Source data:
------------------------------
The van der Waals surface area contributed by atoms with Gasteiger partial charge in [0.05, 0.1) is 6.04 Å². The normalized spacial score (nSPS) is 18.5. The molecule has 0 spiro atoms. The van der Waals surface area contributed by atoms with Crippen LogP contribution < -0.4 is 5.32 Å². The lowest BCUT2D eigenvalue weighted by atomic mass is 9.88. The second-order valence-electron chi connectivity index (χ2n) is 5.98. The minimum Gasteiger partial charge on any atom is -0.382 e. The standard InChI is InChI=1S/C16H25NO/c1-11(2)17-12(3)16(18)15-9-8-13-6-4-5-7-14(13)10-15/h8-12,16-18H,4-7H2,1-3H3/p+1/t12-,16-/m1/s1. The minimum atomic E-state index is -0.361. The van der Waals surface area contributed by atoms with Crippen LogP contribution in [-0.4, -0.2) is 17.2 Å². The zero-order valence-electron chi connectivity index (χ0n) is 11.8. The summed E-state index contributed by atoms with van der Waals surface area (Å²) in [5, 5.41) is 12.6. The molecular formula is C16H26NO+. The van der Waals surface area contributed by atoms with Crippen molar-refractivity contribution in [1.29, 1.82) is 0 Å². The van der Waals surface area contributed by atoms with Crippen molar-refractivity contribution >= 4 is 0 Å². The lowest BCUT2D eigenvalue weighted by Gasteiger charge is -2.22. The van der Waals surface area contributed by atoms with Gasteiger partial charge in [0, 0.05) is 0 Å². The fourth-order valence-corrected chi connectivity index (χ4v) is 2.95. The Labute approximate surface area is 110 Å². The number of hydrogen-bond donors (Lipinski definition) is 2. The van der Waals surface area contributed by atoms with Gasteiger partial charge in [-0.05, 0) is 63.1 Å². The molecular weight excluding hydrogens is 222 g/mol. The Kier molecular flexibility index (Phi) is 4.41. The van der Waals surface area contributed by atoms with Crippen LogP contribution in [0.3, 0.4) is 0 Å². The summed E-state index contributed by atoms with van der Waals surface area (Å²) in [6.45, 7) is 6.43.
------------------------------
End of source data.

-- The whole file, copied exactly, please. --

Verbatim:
The van der Waals surface area contributed by atoms with Gasteiger partial charge in [0.05, 0.1) is 6.04 Å². The normalized spacial score (nSPS) is 18.5. The molecule has 0 spiro atoms. The van der Waals surface area contributed by atoms with Crippen LogP contribution < -0.4 is 5.32 Å². The lowest BCUT2D eigenvalue weighted by atomic mass is 9.88. The second-order valence-electron chi connectivity index (χ2n) is 5.98. The minimum Gasteiger partial charge on any atom is -0.382 e. The standard InChI is InChI=1S/C16H25NO/c1-11(2)17-12(3)16(18)15-9-8-13-6-4-5-7-14(13)10-15/h8-12,16-18H,4-7H2,1-3H3/p+1/t12-,16-/m1/s1. The minimum atomic E-state index is -0.361. The van der Waals surface area contributed by atoms with Crippen LogP contribution in [-0.4, -0.2) is 17.2 Å². The zero-order valence-electron chi connectivity index (χ0n) is 11.8. The summed E-state index contributed by atoms with van der Waals surface area (Å²) in [5, 5.41) is 12.6. The molecular formula is C16H26NO+. The van der Waals surface area contributed by atoms with Crippen molar-refractivity contribution in [1.29, 1.82) is 0 Å². The van der Waals surface area contributed by atoms with Crippen molar-refractivity contribution >= 4 is 0 Å². The lowest BCUT2D eigenvalue weighted by Gasteiger charge is -2.22. The van der Waals surface area contributed by atoms with Gasteiger partial charge in [0, 0.05) is 0 Å². The fourth-order valence-corrected chi connectivity index (χ4v) is 2.95. The Labute approximate surface area is 110 Å². The number of hydrogen-bond donors (Lipinski definition) is 2. The van der Waals surface area contributed by atoms with Gasteiger partial charge in [-0.05, 0) is 63.1 Å². The molecular weight excluding hydrogens is 222 g/mol. The Kier molecular flexibility index (Phi) is 4.41. The van der Waals surface area contributed by atoms with Crippen LogP contribution in [0.3, 0.4) is 0 Å². The summed E-state index contributed by atoms with van der Waals surface area (Å²) in [6.45, 7) is 6.43.